Susan Orlean’s “The Library Book” is a book lover’s dream and nightmare.

About a particular public library, Los Angeles Central, and its 1986 fire that burned for more than seven hours, destroying 400,000 books and damaging 700,000 more, Orlean’s book is also tangentially about Los Angeles, the city of self-invention. And it’s about a wannabe actor who may or may not have set the largest library fire in the history of the United States.

Orlean has written perceptively and artfully about locations before. In “My Kind of Place,” her collection of long-form journalism, most published in the New Yorker, she even wrote about my hometown of Midland, Texas, and she nailed it. But this book is about more than a physical place, or even a public space: “In truth, a library is as much a portal as it is a place — it is a transit point, a passage.”

Orlean and her family moved to Los Angeles in 2011 when her husband took a new job. Her first-grade son, tasked to interview a city employee, chose to talk to a librarian. Orlean was just learning about the city herself when she took him to a branch library and experienced a poignant memory of going to the library with her own mother in Shaker Heights, Ohio.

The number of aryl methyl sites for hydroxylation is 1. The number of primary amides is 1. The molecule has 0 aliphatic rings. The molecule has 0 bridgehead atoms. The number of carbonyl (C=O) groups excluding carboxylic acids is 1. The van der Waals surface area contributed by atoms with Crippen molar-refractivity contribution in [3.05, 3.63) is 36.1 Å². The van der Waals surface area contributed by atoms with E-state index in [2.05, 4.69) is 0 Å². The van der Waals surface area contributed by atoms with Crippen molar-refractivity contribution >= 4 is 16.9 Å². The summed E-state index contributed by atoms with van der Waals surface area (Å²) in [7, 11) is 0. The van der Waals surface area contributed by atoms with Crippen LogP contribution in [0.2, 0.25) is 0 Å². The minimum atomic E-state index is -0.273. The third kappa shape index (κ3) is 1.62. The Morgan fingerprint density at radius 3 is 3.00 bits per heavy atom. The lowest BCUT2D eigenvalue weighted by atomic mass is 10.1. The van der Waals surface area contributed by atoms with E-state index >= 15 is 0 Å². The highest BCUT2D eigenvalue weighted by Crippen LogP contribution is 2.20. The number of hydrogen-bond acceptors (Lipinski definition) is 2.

Orlean writes: “It was decades ago and I was three thousand miles away, but I felt like I was lifted up and whisked back to that precise time and place, back to the scenario of walking into the library with my mother.”

Shortly thereafter, touring the downtown Central Library — a massive architectural achievement built in 1926 — she offhandedly learned about the big fire when her tour guide mentioned that some of the books still smelled of smoke. And so the ever curious Orlean began a several-year immersion into the history of the fire, the library and its supporting cast, past and present, and the unsolved arson investigation.

Harry Omer Peak was the possible arsonist, an aspiring actor from one of the small towns that ring Los Angeles. A “fabulist,” he told others he started the fire, then denied it and gave a head-spinning number of revisions to his alibi. The Harry Peak story is the through-line to Orlean’s book.

Orlean is sensitive about the role the public library plays in our shared lives: an institution that provides data, information and access to the world’s knowledge, as well as a safe place. “Libraries have become a de facto community center for the homeless across the globe,” she writes.

Orlean occasionally waxes romantic, but overall, this is an ambitiously researched, elegantly written book that serves as a portal into a place of history, drama, culture and stories.

 

Jeffrey Ann Goudie is a freelance book critic and a member of the National Book Critics Circle.

The Library Book
By: Susan Orlean.
Publisher: Simon & Schuster, 336 pages, $28.